Change can be painful, and while Oxford Industries' (NYSE:OXM) move to a more proprietary and aspirational product assortment has produced solid gains for long-term shareholders, there has been a lot of volatility along the way (shares went from over $50 in 2007 to below $5 in 2009). Oxford's third quarter is perhaps a microcosm of some of those challenges - top-tier brands like Tommy Bahama and Lilly Pulitzer continue to grow well, but the Ben Sherman and legacy Lanier businesses are struggling and it's taking a lot of money to support the company's hybrid direct retail/wholesale model.

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OK, but Noisy, Third Quarter Results
The performance of Oxford is a little challenging to slot this quarter, as the company posted better revenue growth than PVH (NYSE:PVH), but the earnings comparison was not nearly so strong. Likewise, relative to other retailers targeting a similar demographic, including Nordstrom (NYSE:JWN) and Jos. A Bank (Nasdaq:JOSB), Oxford did OK on sales trends (particularly with the top brands), but the cost structure is not so impressive.

For the quarter, consolidated revenue rose more than 6%, but there were a lot of moving parts involved. Tommy Bahama sales were up 12%, while Lilly Pulitzer sales jumped 62%. The Ben Sherman brand saw a 21% sales decline, while the Lanier business saw sales fall 18%.

Margins were decidedly mixed. Gross margin improved 130bp from last year (and was within the range of most analyst expectations), but operating income was down 13% on high ongoing store opening expenses and costs tied to supporting the Tommy Bahama and Lilly Pulitzer brands.

SEE: Understanding The Income Statement

Is Oxford Going Overboard?
Similar to PVH and Ralph Lauren (NYSE:RL), Oxford pursues a hybrid sales model where the company sells through retailers like Macy's (NYSE:M) and Nordstrom, but also its own company-owned retail stores. While the basic approach makes sense, I do wonder about Oxford's particular strategy.

Oxford has 110 company-owned Tommy Bahama stores, with seven of those overseas. I happen to like the company's decision to target Asia with its overseas expansion, as I think too many other retailers have prioritized Europe over emerging Asia. On the other hand, I have to question decisions like opening up a Tommy Bahama bar/restaurant in New York City. That is the sort of high-risk gamble that I suppose could build the brand (remember when Hard Rock Cafe merchandise was everywhere?), but it's also the sort of bold move that could put the company on a future "what were they thinking?" list of bad corporate decisions.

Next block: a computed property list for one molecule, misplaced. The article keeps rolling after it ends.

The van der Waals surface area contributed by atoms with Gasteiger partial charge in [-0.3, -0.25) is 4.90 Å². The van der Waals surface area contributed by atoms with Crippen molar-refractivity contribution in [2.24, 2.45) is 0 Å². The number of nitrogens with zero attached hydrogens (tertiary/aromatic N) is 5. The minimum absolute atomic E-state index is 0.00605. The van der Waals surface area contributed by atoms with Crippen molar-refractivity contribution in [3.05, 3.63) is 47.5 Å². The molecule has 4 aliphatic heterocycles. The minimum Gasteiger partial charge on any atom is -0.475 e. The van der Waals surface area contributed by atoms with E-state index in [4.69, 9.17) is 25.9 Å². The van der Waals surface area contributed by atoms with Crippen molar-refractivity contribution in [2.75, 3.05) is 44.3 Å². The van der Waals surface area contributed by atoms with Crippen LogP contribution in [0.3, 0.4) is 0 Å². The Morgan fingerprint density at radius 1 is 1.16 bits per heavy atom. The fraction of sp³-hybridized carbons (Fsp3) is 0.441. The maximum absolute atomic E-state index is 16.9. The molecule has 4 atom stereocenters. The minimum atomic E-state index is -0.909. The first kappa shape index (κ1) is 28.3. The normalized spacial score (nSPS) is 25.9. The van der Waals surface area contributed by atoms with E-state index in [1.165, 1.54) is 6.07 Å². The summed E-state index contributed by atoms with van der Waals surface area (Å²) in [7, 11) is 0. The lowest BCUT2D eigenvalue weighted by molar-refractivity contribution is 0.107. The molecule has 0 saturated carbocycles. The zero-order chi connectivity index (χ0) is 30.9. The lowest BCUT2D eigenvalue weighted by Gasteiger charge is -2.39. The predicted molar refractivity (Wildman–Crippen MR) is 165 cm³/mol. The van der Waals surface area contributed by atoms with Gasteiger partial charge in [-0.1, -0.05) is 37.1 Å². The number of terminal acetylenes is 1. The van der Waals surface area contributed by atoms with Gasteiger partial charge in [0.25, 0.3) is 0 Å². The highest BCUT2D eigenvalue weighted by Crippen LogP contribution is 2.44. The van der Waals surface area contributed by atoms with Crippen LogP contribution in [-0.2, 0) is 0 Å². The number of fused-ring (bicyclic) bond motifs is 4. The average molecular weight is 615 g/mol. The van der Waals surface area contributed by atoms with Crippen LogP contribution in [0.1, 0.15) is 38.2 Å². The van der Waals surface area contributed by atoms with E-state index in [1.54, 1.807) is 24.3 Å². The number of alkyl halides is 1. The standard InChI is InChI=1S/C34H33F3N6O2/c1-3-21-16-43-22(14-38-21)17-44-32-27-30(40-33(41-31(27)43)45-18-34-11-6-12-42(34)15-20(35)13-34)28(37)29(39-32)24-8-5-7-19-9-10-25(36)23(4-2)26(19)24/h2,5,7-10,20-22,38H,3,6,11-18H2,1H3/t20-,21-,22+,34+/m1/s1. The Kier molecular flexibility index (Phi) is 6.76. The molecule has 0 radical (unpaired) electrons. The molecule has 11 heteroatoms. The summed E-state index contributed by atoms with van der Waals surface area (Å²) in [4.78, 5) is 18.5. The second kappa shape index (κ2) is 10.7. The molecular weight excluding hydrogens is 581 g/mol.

I also wonder if the company really needs to roll out a completely separate store infrastructure for Lily Pulitzer. I understand the importance of branding (not unlike how PVH keeps Tommy Hilfiger and Calvin Klein separate), but it's going to require a lot of capital and redundant infrastructure to run two different retail concepts. Not to mention that many retailers (including American Eagle (NYSE:AEO), Chico's (NYSE:CHS) and Abercrombie & Fitch (NYSE:ANF) have had their challenges running multiple store concepts).

On the other side, I have generally thought that management at Oxford were straight-shooters. As an example, management openly talked about how Ben Sherman sales were hurt by their own merchandising mistakes (too much emphasis on the high-end assortments); many (if not most) other retailers would at least try a Jedi mind trick to convince investors that the sales shortfall was due to "market conditions" that they couldn't possibly have controlled or foreseen.

The Bottom Line
While Oxford Industries looks to be in pretty good shape with respect to inventories and the strength of its two leading brands, management nevertheless slashed guidance for the fourth quarter. Margin problems are now rearing their head, and while it is true that at least some of this is due to the company's aggressive store expansion plans, the fact remains that investors don't like to see profit expectations reset lower.

SEE: 5 Must-Have Metrics For Value Investors

As much as I appreciate the re-making of Oxford that I've watched over the past 10 years, I don't like the stock all that much here. The company's EV/EBITDA ratio is already on par with companies that have better-developed brands, including PVH and Ralph Lauren. What's more, even if Oxford can attain free cash flow margins on par with other retail/wholesale apparel hybrids, that stream of cash flows does not point to a compelling fair value today.

At the time of writing, Stephen D. Simpson did not own any shares in any company mentioned in this article.

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